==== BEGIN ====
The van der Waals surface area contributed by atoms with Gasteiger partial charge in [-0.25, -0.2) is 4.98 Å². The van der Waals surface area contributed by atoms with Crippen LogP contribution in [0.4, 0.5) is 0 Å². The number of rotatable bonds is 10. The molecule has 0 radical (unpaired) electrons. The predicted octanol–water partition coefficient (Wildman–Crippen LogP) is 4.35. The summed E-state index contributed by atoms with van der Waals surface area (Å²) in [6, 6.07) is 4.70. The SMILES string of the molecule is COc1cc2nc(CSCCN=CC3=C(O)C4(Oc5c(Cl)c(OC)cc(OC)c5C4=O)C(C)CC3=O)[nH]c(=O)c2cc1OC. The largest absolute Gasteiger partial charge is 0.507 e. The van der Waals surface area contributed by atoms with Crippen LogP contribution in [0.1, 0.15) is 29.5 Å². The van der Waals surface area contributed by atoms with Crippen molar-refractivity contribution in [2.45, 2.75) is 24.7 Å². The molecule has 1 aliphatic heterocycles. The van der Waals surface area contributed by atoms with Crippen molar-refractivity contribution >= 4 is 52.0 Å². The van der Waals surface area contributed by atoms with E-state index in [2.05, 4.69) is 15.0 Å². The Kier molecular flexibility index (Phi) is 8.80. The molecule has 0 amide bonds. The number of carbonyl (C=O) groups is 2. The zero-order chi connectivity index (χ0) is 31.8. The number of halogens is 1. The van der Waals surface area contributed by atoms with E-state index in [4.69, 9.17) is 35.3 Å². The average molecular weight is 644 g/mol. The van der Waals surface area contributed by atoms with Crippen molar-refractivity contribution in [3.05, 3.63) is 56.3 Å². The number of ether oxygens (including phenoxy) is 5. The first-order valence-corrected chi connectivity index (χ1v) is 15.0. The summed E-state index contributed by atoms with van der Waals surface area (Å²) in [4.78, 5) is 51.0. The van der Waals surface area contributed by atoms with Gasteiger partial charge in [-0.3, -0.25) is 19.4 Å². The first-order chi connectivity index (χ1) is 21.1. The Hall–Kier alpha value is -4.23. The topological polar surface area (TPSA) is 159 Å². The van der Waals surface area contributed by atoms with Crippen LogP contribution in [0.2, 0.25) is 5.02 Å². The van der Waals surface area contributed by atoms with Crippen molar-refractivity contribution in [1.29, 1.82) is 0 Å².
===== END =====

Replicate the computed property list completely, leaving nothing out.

The van der Waals surface area contributed by atoms with Gasteiger partial charge in [-0.25, -0.2) is 4.98 Å². The van der Waals surface area contributed by atoms with Crippen LogP contribution in [0.4, 0.5) is 0 Å². The number of rotatable bonds is 10. The molecule has 0 radical (unpaired) electrons. The predicted octanol–water partition coefficient (Wildman–Crippen LogP) is 4.35. The summed E-state index contributed by atoms with van der Waals surface area (Å²) in [6, 6.07) is 4.70. The SMILES string of the molecule is COc1cc2nc(CSCCN=CC3=C(O)C4(Oc5c(Cl)c(OC)cc(OC)c5C4=O)C(C)CC3=O)[nH]c(=O)c2cc1OC. The largest absolute Gasteiger partial charge is 0.507 e. The van der Waals surface area contributed by atoms with Crippen LogP contribution in [0.1, 0.15) is 29.5 Å². The van der Waals surface area contributed by atoms with Crippen molar-refractivity contribution in [2.45, 2.75) is 24.7 Å². The molecule has 1 aliphatic heterocycles. The van der Waals surface area contributed by atoms with Crippen molar-refractivity contribution >= 4 is 52.0 Å². The van der Waals surface area contributed by atoms with E-state index in [2.05, 4.69) is 15.0 Å². The Kier molecular flexibility index (Phi) is 8.80. The molecule has 0 amide bonds. The number of carbonyl (C=O) groups is 2. The zero-order chi connectivity index (χ0) is 31.8. The number of halogens is 1. The van der Waals surface area contributed by atoms with E-state index in [4.69, 9.17) is 35.3 Å². The average molecular weight is 644 g/mol. The van der Waals surface area contributed by atoms with Crippen molar-refractivity contribution in [3.05, 3.63) is 56.3 Å². The number of ether oxygens (including phenoxy) is 5. The first-order valence-corrected chi connectivity index (χ1v) is 15.0. The summed E-state index contributed by atoms with van der Waals surface area (Å²) in [4.78, 5) is 51.0. The van der Waals surface area contributed by atoms with Gasteiger partial charge in [-0.3, -0.25) is 19.4 Å². The first-order chi connectivity index (χ1) is 21.1. The Hall–Kier alpha value is -4.23. The topological polar surface area (TPSA) is 159 Å². The van der Waals surface area contributed by atoms with Crippen LogP contribution in [0.2, 0.25) is 5.02 Å². The van der Waals surface area contributed by atoms with Crippen molar-refractivity contribution in [1.29, 1.82) is 0 Å².